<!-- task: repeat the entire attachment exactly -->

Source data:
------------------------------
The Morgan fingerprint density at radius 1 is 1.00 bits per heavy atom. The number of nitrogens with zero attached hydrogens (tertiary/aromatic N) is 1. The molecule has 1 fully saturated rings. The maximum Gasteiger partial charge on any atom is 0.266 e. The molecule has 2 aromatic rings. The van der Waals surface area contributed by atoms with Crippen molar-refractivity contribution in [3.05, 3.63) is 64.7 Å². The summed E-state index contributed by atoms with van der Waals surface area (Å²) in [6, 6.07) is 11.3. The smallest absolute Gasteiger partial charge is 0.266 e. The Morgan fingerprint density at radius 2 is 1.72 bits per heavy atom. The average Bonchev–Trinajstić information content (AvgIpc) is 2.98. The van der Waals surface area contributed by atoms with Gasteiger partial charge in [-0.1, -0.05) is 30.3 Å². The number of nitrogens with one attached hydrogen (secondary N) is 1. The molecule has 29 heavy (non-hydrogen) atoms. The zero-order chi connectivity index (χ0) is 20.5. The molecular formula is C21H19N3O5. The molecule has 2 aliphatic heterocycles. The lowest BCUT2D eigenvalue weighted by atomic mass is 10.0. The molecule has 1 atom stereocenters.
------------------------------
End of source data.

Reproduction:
The Morgan fingerprint density at radius 1 is 1.00 bits per heavy atom. The number of nitrogens with zero attached hydrogens (tertiary/aromatic N) is 1. The molecule has 1 fully saturated rings. The maximum Gasteiger partial charge on any atom is 0.266 e. The molecule has 2 aromatic rings. The van der Waals surface area contributed by atoms with Crippen molar-refractivity contribution in [3.05, 3.63) is 64.7 Å². The summed E-state index contributed by atoms with van der Waals surface area (Å²) in [6, 6.07) is 11.3. The smallest absolute Gasteiger partial charge is 0.266 e. The Morgan fingerprint density at radius 2 is 1.72 bits per heavy atom. The average Bonchev–Trinajstić information content (AvgIpc) is 2.98. The van der Waals surface area contributed by atoms with Gasteiger partial charge in [-0.1, -0.05) is 30.3 Å². The number of nitrogens with one attached hydrogen (secondary N) is 1. The molecule has 29 heavy (non-hydrogen) atoms. The zero-order chi connectivity index (χ0) is 20.5. The molecular formula is C21H19N3O5. The molecule has 2 aliphatic heterocycles. The lowest BCUT2D eigenvalue weighted by atomic mass is 10.0. The molecule has 1 atom stereocenters.